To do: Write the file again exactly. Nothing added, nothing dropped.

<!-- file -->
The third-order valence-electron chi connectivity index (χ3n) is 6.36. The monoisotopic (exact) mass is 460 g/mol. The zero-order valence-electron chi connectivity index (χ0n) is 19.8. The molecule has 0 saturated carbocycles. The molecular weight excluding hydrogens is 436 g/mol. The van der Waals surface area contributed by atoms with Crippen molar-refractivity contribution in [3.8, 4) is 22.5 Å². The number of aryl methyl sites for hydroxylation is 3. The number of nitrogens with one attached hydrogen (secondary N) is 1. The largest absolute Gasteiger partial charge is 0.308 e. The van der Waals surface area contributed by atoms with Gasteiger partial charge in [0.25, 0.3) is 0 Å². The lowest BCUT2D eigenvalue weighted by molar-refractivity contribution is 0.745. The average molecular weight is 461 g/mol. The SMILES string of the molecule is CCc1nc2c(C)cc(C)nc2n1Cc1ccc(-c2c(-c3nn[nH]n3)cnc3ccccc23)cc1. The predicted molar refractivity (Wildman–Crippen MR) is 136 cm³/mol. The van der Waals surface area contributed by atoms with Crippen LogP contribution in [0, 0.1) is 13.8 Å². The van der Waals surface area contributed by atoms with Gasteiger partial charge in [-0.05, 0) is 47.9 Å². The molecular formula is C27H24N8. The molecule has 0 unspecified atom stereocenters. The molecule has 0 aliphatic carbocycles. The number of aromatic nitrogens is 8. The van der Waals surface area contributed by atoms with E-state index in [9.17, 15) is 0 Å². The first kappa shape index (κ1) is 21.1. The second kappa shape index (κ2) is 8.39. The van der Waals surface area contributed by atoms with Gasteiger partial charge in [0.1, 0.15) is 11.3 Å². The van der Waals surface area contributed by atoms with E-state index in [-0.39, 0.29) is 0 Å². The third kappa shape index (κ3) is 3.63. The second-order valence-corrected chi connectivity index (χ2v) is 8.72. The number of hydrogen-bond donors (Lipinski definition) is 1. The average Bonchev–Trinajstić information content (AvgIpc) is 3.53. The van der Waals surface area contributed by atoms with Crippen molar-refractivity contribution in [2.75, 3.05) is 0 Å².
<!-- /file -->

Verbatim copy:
The third-order valence-electron chi connectivity index (χ3n) is 6.36. The monoisotopic (exact) mass is 460 g/mol. The zero-order valence-electron chi connectivity index (χ0n) is 19.8. The molecule has 0 saturated carbocycles. The molecular weight excluding hydrogens is 436 g/mol. The van der Waals surface area contributed by atoms with Crippen molar-refractivity contribution in [3.8, 4) is 22.5 Å². The number of aryl methyl sites for hydroxylation is 3. The number of nitrogens with one attached hydrogen (secondary N) is 1. The largest absolute Gasteiger partial charge is 0.308 e. The van der Waals surface area contributed by atoms with Gasteiger partial charge in [0.25, 0.3) is 0 Å². The lowest BCUT2D eigenvalue weighted by molar-refractivity contribution is 0.745. The average molecular weight is 461 g/mol. The SMILES string of the molecule is CCc1nc2c(C)cc(C)nc2n1Cc1ccc(-c2c(-c3nn[nH]n3)cnc3ccccc23)cc1. The predicted molar refractivity (Wildman–Crippen MR) is 136 cm³/mol. The van der Waals surface area contributed by atoms with Crippen LogP contribution in [0, 0.1) is 13.8 Å². The van der Waals surface area contributed by atoms with Gasteiger partial charge in [-0.05, 0) is 47.9 Å². The molecular formula is C27H24N8. The molecule has 0 unspecified atom stereocenters. The molecule has 0 aliphatic carbocycles. The number of aromatic nitrogens is 8. The van der Waals surface area contributed by atoms with E-state index in [9.17, 15) is 0 Å². The first kappa shape index (κ1) is 21.1. The second kappa shape index (κ2) is 8.39. The van der Waals surface area contributed by atoms with Gasteiger partial charge in [0.1, 0.15) is 11.3 Å². The van der Waals surface area contributed by atoms with E-state index in [-0.39, 0.29) is 0 Å². The third kappa shape index (κ3) is 3.63. The second-order valence-corrected chi connectivity index (χ2v) is 8.72. The number of hydrogen-bond donors (Lipinski definition) is 1. The average Bonchev–Trinajstić information content (AvgIpc) is 3.53. The van der Waals surface area contributed by atoms with Crippen molar-refractivity contribution in [2.75, 3.05) is 0 Å².